By Staff

July 2, 2022

BURLINGTON, ON

Mayor Marianne Meed Ward taking part in a Council Standing Committee meeting.

 

The first of our polls has been completed.

We asked: Should Mayor Meed Ward be apologizing to the public?

The response for something that was new and different for our readers was more than satisfactory.

The response was slightly above 10% of the people that saw the poll.

Our plan at this point is to publish a poll on the Sunday of each week and report on the results on the Thursday – last thing in the day.

We will set up our polling service so that people can look at the results of previous polls once they are complete.

You won’t be able to see the results of a poll while it is running – unless and until you have voted. We didn’t want people to see the results and then go with the majority.

The poll is set up so that you cannot vote more than once on any one question.

We’d like to get that response rate up to a 25% level.

And, if you have a question that you think should be polled – pass it along.

The results from the first poll are set out below.

Please keep in mind that this poll was taken BEFORE the Gazette published a video of the council meeting that was so disruptive.

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An excerpt from that disgraceful Council meeting - how did this Council become so dysfunctional?

By Pepper Parr

July 2nd, 2022

BURLINGTON, ON

 

Earlier in the month, June 21st, during a city council meeting, the Mayor and a member of Council went at it.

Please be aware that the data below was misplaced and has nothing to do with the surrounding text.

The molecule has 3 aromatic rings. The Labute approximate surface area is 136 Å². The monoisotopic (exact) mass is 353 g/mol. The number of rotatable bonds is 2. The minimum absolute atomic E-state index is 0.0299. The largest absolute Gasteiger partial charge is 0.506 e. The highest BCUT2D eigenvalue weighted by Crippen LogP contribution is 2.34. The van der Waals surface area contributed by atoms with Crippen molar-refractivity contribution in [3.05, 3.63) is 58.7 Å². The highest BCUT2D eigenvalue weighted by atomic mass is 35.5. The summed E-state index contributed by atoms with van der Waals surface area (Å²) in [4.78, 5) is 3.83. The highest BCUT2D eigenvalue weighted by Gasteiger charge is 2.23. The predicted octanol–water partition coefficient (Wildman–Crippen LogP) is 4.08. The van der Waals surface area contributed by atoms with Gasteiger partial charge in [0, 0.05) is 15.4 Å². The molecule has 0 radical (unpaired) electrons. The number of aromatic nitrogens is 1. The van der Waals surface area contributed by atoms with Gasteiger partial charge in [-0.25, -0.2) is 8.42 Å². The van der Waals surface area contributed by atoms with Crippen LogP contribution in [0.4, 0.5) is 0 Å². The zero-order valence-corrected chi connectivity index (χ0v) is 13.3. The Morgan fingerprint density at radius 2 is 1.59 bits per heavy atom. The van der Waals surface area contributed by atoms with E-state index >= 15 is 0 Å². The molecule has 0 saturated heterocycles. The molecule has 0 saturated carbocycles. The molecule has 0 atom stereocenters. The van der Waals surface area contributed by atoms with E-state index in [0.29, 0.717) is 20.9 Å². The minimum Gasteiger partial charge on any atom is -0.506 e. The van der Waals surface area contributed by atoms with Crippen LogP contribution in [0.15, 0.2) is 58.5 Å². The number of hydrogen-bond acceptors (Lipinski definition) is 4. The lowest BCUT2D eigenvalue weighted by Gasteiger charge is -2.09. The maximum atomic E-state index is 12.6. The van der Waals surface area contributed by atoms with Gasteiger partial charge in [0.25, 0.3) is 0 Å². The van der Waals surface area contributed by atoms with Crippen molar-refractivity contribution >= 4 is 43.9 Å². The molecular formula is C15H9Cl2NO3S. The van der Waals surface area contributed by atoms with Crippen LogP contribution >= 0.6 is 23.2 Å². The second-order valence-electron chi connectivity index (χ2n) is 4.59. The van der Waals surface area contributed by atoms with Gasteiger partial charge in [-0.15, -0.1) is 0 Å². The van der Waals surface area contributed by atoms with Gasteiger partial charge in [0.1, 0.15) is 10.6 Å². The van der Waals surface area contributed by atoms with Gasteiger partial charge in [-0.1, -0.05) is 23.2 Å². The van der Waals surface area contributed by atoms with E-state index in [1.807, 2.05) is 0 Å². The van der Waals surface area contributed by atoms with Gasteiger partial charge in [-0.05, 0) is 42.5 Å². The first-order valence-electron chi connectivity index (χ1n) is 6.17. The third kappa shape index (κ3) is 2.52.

Mayor Marianne Meed Ward taking part in a Council meeting on June 21st, virtually from London, Ontario where she was attending the university graduation of her daughter.

The Mayor, who has the right to revise a Council meeting agenda, decided that she was going to put an Integrity Commissioner matter at the top of the Agenda during which she expected Councillor Shawna Stole to read out an apology to a city staff member.

Stolte had already advised the Mayor that she would be making her agreed upon apology to Georgie Gartside, staff member with two decades of service, during the Councillor Comments part of the council meeting.

An item on the formal agenda is debatable, which would have permitted Council members to add their views. Councillors Nisan and Galbraith were the pair that took a complaint against Stolte to the Integrity Commissioner earlier in the year and resulted in the Commissioner recommending that she be docked five days pay.

Pay attention to the facial expressions and body language of these two council members.

The facial expressions were revealing. Councillor Sharman didn’t say a word; Galbraith kept this expression on his face throughout most of the meeting, Nisan hid from the camera most of the time. Stolte is shown packing up her stuff and leaving her seat at the council table. Clerk Kevin Arjoon will tell his friends it was the most contentious meeting her was every involved in.

Know that Mayor Meed Ward was not in the Council Chamber, she was in London, Ontario attending her daughter’s university graduation.

The irony of all this is that on the 21st of June Councillor Stolte was the Deputy Mayor and filled in for Meed Ward when she had to leave the meeting.

A Council members Comments at the end of the meeting are not debatable.

Mayor Meed Ward used the lame excuse that Gartside wanted the item at the top of the agenda and not at the end so she would not have to listen to the full meeting to hear the apology that she took part in crafting and had approved.